The revolting group never succeeded in going beyond Maheshpur, border of Bengal. Martial law was declared on Nov. 10, 1855. Through reported betrayal of some British lackeys Sido and other leaders were identified. Some were hanged while others were done away with in cold blood. With the loyal British troops brutally quelling the movement after having felled over 25,000 tribals, the martial law was suspended on January 3, 1856.
The retreat of the Santals did not settle there. The British, feeling itself wounded well knowing that their Achilles heel was exposed, did not want to take a second chance. To prevaricate any future untoward incidents they declared a new district called Santal Parganas and brought it under special rules and regulations to mollycoddle the tribals.
Local camp courts were set up and rules on land transactions and money lending were introduced. The Santal Parganas Tenancy Act, giving a veneer of protective cover over land possessions, was enacted.
Today, after 161 years, have matters improved?
The white men returned homeward with his booty. The brown men took over. The tenancy laws are being flouted. The tribal population has decimated. Big industrial houses have captured large portions of land and forest with official blessings and cooperation of willing politicians. The earliest indigenous settler population, the Malto Dravidian tribe (called Paharias today) is on the verge of extinction as their present abode, the Rajmahal hill range, is ravaged by quarrying and mining companies.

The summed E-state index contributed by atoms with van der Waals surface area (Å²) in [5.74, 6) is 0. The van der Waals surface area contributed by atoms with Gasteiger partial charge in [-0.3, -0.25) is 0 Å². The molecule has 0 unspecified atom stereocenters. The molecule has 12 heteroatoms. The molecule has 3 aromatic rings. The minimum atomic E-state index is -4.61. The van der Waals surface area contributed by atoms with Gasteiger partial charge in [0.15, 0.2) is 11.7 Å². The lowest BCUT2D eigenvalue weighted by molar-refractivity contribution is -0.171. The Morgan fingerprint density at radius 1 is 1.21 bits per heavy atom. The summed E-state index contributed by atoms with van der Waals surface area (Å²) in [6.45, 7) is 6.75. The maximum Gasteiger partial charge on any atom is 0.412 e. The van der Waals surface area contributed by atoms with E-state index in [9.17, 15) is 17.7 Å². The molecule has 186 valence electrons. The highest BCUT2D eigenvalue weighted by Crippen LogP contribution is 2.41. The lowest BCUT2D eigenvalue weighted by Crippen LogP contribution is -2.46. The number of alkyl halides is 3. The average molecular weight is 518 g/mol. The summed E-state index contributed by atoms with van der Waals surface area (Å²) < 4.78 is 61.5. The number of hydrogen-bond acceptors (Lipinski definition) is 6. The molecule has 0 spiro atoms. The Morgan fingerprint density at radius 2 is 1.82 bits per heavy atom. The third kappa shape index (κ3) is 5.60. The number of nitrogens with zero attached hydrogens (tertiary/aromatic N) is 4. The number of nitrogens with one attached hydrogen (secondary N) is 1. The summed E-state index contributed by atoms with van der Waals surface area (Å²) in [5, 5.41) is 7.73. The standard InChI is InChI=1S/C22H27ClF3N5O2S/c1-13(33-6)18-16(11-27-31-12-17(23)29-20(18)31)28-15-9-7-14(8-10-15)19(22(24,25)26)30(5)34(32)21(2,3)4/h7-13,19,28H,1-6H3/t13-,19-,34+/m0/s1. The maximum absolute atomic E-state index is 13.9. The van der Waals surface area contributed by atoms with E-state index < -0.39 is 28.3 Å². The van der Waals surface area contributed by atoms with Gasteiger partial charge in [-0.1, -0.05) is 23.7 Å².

Moreover, the most recent local residential policy of the present Raghubir Das BJP government is turning Sido-Kanhu martyrs in their graves planning for a second revolution, as it were.
According to the new policy, all those who are in Jharkhand for the last 30 years will be qualified to be Jharkhandi. That again raises doubts and anger in many quarters, keeping in mind that the tribals are becoming a minority population in the newly formed Jharkhand state.
The June 30 ‘Hul Day’ celebration is a politically manoeuvred event every year as the ruling party takes the credit for organizing it and for announcing populist measures. Many of them remain a non-starter.
The teachers’ training college at Bhognadih is functioning with its staff for last two years without any students. So is the Rajakiya Uch Vidyalaya with its cowdung plastered windowless classrooms is a slap on the political fraternity of all hues who strut around and garland Sido Kanhu martyrs under camera glaze and public gaze.
Is a second ‘Hul’ in the offing in the growing scenario of neo-colonization of tribal lands? The ruling dispensation should seriously take note of the simmering discontent of the tribal population against all sorts of non-development and non-starter programs which the politicians are feeding upon. The lessons of the spontaneous revolt, claiming thousands of tribal martyrs, should not go wasted in the din and dust of political gimmicks!
‘That tumultuous uprising, claiming over 25000 martyrs of Santal warriors needs to be told! I realised that, over the past 200 years, similar “uprisings” have been taking place after every 30-40 years in the same geographic belt, for almost the same reasons: displacement, urbanization, industrialisation, commercialisation etc.
‘All I can say is we are condemned to repeat the mistakes if we don’t learn from history. We have to look back and learn. I see no reason why an evolved specie as humankind cannot learn from their past.’( Sanjay Bahadur , voice interaction with IBN Live, on his book ‘Hul, Cry Rebel.’)
(The writer is a socio-legal activist, based at Sahibganj, Jharkhand)